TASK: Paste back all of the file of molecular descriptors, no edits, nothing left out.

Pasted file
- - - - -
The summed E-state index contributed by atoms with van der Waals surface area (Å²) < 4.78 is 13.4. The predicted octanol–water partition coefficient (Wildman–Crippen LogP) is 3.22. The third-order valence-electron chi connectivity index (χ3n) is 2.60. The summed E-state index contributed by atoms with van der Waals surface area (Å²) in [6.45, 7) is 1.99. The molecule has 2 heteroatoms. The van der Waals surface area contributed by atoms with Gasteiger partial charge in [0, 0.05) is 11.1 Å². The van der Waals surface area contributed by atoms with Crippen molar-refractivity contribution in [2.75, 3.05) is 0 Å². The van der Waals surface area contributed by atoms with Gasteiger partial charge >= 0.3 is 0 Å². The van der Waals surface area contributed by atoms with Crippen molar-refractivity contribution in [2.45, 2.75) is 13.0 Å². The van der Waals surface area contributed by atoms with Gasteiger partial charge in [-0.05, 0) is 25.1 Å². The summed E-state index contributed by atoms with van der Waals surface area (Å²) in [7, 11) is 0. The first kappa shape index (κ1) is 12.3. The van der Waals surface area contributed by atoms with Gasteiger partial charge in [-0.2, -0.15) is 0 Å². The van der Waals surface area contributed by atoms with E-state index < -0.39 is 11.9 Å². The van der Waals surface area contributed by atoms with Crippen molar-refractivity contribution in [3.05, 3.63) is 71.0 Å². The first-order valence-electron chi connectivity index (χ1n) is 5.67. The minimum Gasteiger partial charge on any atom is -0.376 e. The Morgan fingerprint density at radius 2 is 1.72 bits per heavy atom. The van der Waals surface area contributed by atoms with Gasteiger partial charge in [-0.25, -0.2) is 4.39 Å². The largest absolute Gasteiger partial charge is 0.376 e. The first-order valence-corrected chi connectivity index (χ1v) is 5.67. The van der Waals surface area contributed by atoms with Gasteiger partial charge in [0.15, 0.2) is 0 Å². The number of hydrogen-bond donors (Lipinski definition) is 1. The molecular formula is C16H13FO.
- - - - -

The summed E-state index contributed by atoms with van der Waals surface area (Å²) < 4.78 is 13.4. The predicted octanol–water partition coefficient (Wildman–Crippen LogP) is 3.22. The third-order valence-electron chi connectivity index (χ3n) is 2.60. The summed E-state index contributed by atoms with van der Waals surface area (Å²) in [6.45, 7) is 1.99. The molecule has 2 heteroatoms. The van der Waals surface area contributed by atoms with Gasteiger partial charge in [0, 0.05) is 11.1 Å². The van der Waals surface area contributed by atoms with Crippen molar-refractivity contribution in [2.75, 3.05) is 0 Å². The van der Waals surface area contributed by atoms with Gasteiger partial charge >= 0.3 is 0 Å². The van der Waals surface area contributed by atoms with Crippen molar-refractivity contribution in [2.45, 2.75) is 13.0 Å². The van der Waals surface area contributed by atoms with Gasteiger partial charge in [-0.05, 0) is 25.1 Å². The summed E-state index contributed by atoms with van der Waals surface area (Å²) in [7, 11) is 0. The first kappa shape index (κ1) is 12.3. The van der Waals surface area contributed by atoms with Gasteiger partial charge in [-0.2, -0.15) is 0 Å². The van der Waals surface area contributed by atoms with E-state index < -0.39 is 11.9 Å². The van der Waals surface area contributed by atoms with Crippen molar-refractivity contribution in [3.05, 3.63) is 71.0 Å². The first-order valence-electron chi connectivity index (χ1n) is 5.67. The minimum Gasteiger partial charge on any atom is -0.376 e. The Morgan fingerprint density at radius 2 is 1.72 bits per heavy atom. The van der Waals surface area contributed by atoms with Gasteiger partial charge in [-0.25, -0.2) is 4.39 Å². The largest absolute Gasteiger partial charge is 0.376 e. The first-order valence-corrected chi connectivity index (χ1v) is 5.67. The van der Waals surface area contributed by atoms with Gasteiger partial charge in [0.15, 0.2) is 0 Å². The number of hydrogen-bond donors (Lipinski definition) is 1. The molecular formula is C16H13FO.